var
  Options: TDTTOpts;
  LDetail: TThemedElementDetails;
begin
  FillChar(Options, SizeOf(Options), 0);
  Options.dwSize := SizeOf(Options);
  Options.dwFlags := DTT_TEXTCOLOR or DTT_GLOWSIZE or DTT_COMPOSITED;
  if ATextFlags and DT_CALCRECT = DT_CALCRECT then
    Options.dwFlags := Options.dwFlags or DTT_CALCRECT;
  Options.crText := ColorToRGB(AFontColor);
  Options.iGlowSize := AGlowSize;
  LDetail := ThemeServices.GetElementDetails(teEditTextNormal);
  DrawThemeTextEx(ThemeServices.Theme[teEdit], ADC, LDetail.Part, LDetail.State, AText, Length(AText), ATextFlags, ATextRect, Options);
end;


Place this method above the TCustomActionControl.DrawText method in the ActnMan.pas unit. This code has been lifted from the TCustomLabel.DoDrawThemeTextEx method in the VCL, and reformatted to how I (mostly) format my code.

When glass was added (or the version after) a new ControlState was added to the VCL. This control state is csGlassPaint. If a control is to be painted on glass, the controls ControlState property includes csGlassPaint. This makes it easy to identify when we need to call the new DrawOnGlass method, instead of the Windows.DrawText method that is currently done.

Below is the updated version of the TCustomActionControl.DrawText method:

procedure TCustomActionControl.DrawText(var ARect: TRect; var Flags: Cardinal;
  Text: string);
begin
  if csGlassPaint in ControlState then
    DrawOnGlass(Canvas.Handle, Text, ARect, Flags, 5, Canvas.Font.Color)
  else
    Windows.DrawText(Canvas.Handle, Text, Length(Text), ARect, Flags);
end;


The same if statement needs to also be added to the TCustomActionControl.DrawShadowedText method in two places, to make sure disabled command text is displayed correctly.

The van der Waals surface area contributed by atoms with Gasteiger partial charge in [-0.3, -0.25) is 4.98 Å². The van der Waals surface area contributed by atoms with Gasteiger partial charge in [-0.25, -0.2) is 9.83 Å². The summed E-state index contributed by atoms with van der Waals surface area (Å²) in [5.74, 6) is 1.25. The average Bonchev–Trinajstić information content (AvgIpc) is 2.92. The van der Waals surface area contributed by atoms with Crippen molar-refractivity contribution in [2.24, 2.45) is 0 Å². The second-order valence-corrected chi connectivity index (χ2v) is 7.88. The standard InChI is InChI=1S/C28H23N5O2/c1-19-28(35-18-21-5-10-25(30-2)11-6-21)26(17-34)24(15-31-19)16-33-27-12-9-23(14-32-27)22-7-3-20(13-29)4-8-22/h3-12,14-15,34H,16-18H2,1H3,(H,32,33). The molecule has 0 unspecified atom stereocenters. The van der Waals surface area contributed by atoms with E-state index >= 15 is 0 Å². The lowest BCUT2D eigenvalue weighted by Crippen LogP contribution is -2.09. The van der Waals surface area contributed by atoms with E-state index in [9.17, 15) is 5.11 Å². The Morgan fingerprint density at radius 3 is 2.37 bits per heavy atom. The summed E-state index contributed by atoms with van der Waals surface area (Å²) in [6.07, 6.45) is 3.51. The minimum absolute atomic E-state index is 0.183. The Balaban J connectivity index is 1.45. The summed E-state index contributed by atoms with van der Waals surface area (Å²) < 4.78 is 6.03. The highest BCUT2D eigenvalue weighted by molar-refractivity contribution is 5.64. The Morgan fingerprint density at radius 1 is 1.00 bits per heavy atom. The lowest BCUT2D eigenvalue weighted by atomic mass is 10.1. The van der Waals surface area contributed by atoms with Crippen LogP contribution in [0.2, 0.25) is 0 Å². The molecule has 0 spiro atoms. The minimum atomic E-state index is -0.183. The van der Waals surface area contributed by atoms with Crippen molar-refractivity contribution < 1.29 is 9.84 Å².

There is one final step that is required to have this work. When you select the style on the TActionManager component, it MUST be one of the office styles. If you select a non-office style, the controls won’t paint correctly. Since the office styles use a 32-bit bitmap skin to paint elements, it works fine on glass.

NOTE: The only difference between the selected styles is the used font color. The hot, pressed, checked, down states are the same for each style.

If you’ve done everything correctly, it should look something like the images below.

TToolbar on glass
TToolbar on glass

Disclaimer: I’ve tested this under the following scenario – Large Normal Buttons. I don’t expect issues with button based items, but some of the more complex command styles available may have issues.

Summary

For this to work correctly remember the following points:

  1. Create a new TActionToolbar descendant that handles the WM_PAINT message
  2. Copy the ActnMan.pas unit to your projects folder
  3. Add the DrawOnGlass method to the unit
  4. Modify the TCustomActionControl.DrawText and TCustomActionControl.DrawShadowText methods to check and use the new draw on glass method
  5. When using the new toolbar in an application, make sure the Action Manager is using an office based style

When I get a chance (motivated), I’ll add a QC entry and perhaps this might be included in a future release, without this workaround being needed.

VCL Ribbon – Ribbon Group Component Editor

I’ve created a component editor specifically for the TRibbonGroup component. With this component editor it will hopefully make it a little easier to layout your ribbon groups.

It has a number of commands for adding controls to the group as well as changing the alignment and vertical row count for the group.

Download

Delphi 2010 version

Delphi 2009 version

Install

  1. Open up your Delphi version.
  2. Select the Components | Install Packages menu item.
  3. Click on the Add button and select the extracted BPL from the downloaded zip file.

The component editor should now be available when you click on a group on the ribbon.

Some screen captures

Available commands for the Component Editor

Available commands for the Component Editor

When you select a command, you can also choose what actions to create as that command.

When you select a command, you can also choose what actions to create as that command.